With 22 main series releases to its name, but the majority on prior console generations, KOEI TECMO set about re-releasing its PS3 ‘Arland’ and ‘Dusk’ stories in deluxe packages on newer consoles. The ‘Mysterious’ trilogy is its most recent with Atelier Mysterious Trilogy Deluxe Pack including improved versions of Atelier Sophie: The Alchemist of the Mysterious Book, Atelier Firis: The Alchemist and the Mysterious Journey and Atelier Lydie & Suelle: The Alchemists and the Mysterious Paintings.
The JRPG series is known for its relaxed and slow-paced alchemy-led adventures where the combining of items is the main ingredient for its RPG gameplay. The first game, Atelier Sophie: The Alchemist of the Mysterious Book DX, set in European-esque environs, has Sophie, a young alchemist with little ability, discover a talking book that has lost its memories and requires you to gain experience as an alchemist by synthesizing items from gathered ingredients, in a static tetris-esque puzzle game, in order to help it.
Fighting enemies in turn-based battles while collecting resources for your cauldron-based creations is another element that plays a major role in the title, but despite its significance and quality is the story’s least important, showing the underlying issue with 2 of the 3 titles in the trilogy – the priority and mix of story and gameplay is wholly unbalanced.
Initially starting with Sophie’s two best friends as battle partners, your team expands as the story progresses and your bonds with the characters, built through its slice-of-life pacing, wills those who complete the game to soldier through it.
Unfortunately, Sophie’s relationships are unable to prevent the game from feeling like its narrative would have been better suited to an anime. The story’s central premise (of helping the book uncover its memories) hardly inspires excitement and the repetitive and unenjoyable gameplay loop – grind, create items, cutscene, grind again – constantly halts any momentum the relationships create. This loop is made worse by the fact that everything about it is generic and forgettable. Bland stock enemies in tiny non-descript areas accessed via a menu as well as concocting your creations soon lose their novelty and start to sour the experience.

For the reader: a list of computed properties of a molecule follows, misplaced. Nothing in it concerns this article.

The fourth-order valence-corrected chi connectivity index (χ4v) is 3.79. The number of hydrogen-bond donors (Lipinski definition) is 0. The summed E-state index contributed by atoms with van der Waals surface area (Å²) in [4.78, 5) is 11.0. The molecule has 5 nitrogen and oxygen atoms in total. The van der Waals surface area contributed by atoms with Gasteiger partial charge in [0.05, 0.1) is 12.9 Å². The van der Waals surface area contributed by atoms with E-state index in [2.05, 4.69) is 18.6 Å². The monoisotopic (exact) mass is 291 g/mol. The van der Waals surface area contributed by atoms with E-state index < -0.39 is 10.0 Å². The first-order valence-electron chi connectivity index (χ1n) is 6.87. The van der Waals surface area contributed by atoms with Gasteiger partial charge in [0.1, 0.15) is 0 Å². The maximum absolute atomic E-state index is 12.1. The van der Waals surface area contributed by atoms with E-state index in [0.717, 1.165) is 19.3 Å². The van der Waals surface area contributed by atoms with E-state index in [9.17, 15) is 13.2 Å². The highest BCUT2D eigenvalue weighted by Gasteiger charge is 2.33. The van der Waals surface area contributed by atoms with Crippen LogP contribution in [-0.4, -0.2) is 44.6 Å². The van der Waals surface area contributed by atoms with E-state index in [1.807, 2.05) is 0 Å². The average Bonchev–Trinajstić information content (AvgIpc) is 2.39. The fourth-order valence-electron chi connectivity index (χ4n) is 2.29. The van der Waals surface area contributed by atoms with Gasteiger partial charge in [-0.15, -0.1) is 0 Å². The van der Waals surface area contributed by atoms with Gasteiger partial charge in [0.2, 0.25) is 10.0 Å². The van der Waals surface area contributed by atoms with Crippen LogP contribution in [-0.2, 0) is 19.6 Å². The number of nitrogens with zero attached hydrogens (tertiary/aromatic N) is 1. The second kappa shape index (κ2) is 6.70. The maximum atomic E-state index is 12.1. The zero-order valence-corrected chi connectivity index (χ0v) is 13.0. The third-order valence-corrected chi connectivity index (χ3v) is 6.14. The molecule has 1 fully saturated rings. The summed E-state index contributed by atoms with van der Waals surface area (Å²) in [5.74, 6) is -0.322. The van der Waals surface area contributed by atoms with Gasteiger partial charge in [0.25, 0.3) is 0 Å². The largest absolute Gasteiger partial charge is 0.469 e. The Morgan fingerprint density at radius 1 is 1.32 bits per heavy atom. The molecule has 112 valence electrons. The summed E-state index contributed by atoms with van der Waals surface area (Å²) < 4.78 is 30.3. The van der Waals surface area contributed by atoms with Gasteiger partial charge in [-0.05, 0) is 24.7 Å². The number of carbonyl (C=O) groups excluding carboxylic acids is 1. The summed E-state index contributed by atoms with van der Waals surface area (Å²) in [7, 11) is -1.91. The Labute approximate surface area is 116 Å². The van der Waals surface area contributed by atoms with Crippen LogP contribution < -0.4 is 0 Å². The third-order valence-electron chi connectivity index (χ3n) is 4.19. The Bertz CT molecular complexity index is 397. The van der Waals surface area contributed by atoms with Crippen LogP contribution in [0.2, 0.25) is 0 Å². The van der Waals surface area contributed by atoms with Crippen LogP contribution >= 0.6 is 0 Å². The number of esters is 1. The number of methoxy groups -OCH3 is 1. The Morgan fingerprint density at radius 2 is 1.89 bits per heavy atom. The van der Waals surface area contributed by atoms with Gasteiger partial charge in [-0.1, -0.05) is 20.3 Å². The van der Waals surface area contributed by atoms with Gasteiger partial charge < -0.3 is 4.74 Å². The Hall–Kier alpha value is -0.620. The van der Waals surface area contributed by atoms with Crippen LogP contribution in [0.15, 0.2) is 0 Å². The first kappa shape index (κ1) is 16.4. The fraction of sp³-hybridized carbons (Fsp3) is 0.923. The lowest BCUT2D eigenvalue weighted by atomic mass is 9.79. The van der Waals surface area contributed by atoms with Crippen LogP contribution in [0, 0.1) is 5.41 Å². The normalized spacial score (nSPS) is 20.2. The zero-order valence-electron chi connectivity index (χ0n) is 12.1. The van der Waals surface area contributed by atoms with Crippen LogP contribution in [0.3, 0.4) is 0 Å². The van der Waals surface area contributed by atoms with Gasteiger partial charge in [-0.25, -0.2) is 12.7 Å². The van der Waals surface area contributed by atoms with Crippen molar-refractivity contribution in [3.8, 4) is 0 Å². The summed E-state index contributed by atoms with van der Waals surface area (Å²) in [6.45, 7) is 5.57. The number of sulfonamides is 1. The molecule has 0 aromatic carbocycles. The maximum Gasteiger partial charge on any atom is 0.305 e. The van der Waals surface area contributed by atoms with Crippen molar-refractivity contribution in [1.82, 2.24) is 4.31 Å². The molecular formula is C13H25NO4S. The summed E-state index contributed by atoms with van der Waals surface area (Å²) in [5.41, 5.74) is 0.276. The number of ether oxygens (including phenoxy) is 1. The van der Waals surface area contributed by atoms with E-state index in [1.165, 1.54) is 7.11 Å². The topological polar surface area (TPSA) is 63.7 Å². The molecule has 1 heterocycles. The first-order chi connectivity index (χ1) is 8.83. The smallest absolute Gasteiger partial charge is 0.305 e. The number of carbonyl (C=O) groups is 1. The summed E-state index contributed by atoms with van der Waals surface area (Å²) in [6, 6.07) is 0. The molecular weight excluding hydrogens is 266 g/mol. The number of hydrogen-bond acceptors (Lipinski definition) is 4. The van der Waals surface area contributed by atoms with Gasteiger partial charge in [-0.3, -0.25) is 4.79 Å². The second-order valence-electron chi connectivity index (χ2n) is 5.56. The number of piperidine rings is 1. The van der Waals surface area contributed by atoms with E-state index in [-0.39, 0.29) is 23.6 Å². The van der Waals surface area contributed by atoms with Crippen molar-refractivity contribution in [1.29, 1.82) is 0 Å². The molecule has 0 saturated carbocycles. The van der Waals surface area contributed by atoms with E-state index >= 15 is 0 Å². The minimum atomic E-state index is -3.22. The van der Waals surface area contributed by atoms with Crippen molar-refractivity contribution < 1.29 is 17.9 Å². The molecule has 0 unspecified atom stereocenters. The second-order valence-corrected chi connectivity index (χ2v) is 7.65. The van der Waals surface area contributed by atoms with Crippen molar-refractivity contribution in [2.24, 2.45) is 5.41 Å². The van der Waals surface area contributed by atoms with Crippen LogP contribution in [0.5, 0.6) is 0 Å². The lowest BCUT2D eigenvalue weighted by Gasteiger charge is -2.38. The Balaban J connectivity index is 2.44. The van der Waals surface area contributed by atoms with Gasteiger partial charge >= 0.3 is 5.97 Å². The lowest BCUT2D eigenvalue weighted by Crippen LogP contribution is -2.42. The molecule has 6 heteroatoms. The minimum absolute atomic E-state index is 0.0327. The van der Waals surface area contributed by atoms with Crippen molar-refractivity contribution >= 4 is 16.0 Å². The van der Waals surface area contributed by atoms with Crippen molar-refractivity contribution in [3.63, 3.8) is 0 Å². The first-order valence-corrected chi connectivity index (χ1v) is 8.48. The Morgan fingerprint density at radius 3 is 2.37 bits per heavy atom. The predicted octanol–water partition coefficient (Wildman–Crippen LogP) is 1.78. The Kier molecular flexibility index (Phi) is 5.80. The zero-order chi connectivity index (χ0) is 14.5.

The biggest issue Mysterious Book commits, however, is that for a game with heavy focus on story, there is almost no effort made to present an entertaining story. There’s no tension, momentum or highs or lows to speak of. The gameplay also provides little challenge and consequences for failure which removes any sense of achievement and ultimately gives you little reason to continue playing other than to see the characters interact. It seems odd to say, but the inclusion of even a single boss character seems like a poor choice here. The narrative is so relaxed and so adverse to providing any threat to our characters that by the time he is introduced as the game’s main boss, he’s not only the first boss to appear, but his background and motivations are unsurprisingly meek, and defeating the scooby doo-like for can only make you wonder why this was released in the guise of something interactive.
Funnily enough, prior to the most recent Atelier release, Mysterious Book was actually the bestselling entry of the series! Perhaps it struck a chord with the younger audience it’s aimed at, but it still doesn’t forgive the slightly confused priorities of a title that refuses to fully commit to what it wants to achieve.
The 2nd of the series, also originally released on the PS3, Atelier Firis: The Alchemist and the Mysterious Journey DX, corrects everything wrong with its first entry, showing that 18 entries into the series has provided developer GUST enough experience and tools to switch out the features of their yearly releases as they see fit. Gone is the reliance on one town and an interface that overly encourages fast travel, and in comes an adventure game with numerous explorable areas, a non-linear storyline with large optional areas to explore and numerous ways to achieve the same goal. There’s also a countdown that the main goal needs to be completed by which means you can’t complete all the main and side quests within a single playthrough, making each one different.
Mysterious Journey‘s target audience takes a bit of a drop with a new younger female main protagonist, Firis, who’s clueless and irritatingly infant-like personality makes sense narratively for the growth necessary in the character but makes it no less palatable. Players hoping for a more serious, more in-depth take beyond the “I will do my best” repetitive mantra and feather pillow-covered failure might be disappointed here. This and the less time dedicated to introducing and developing new characters, now dedicated to exploring the world, are perhaps the only downsides to this vastly improved entry.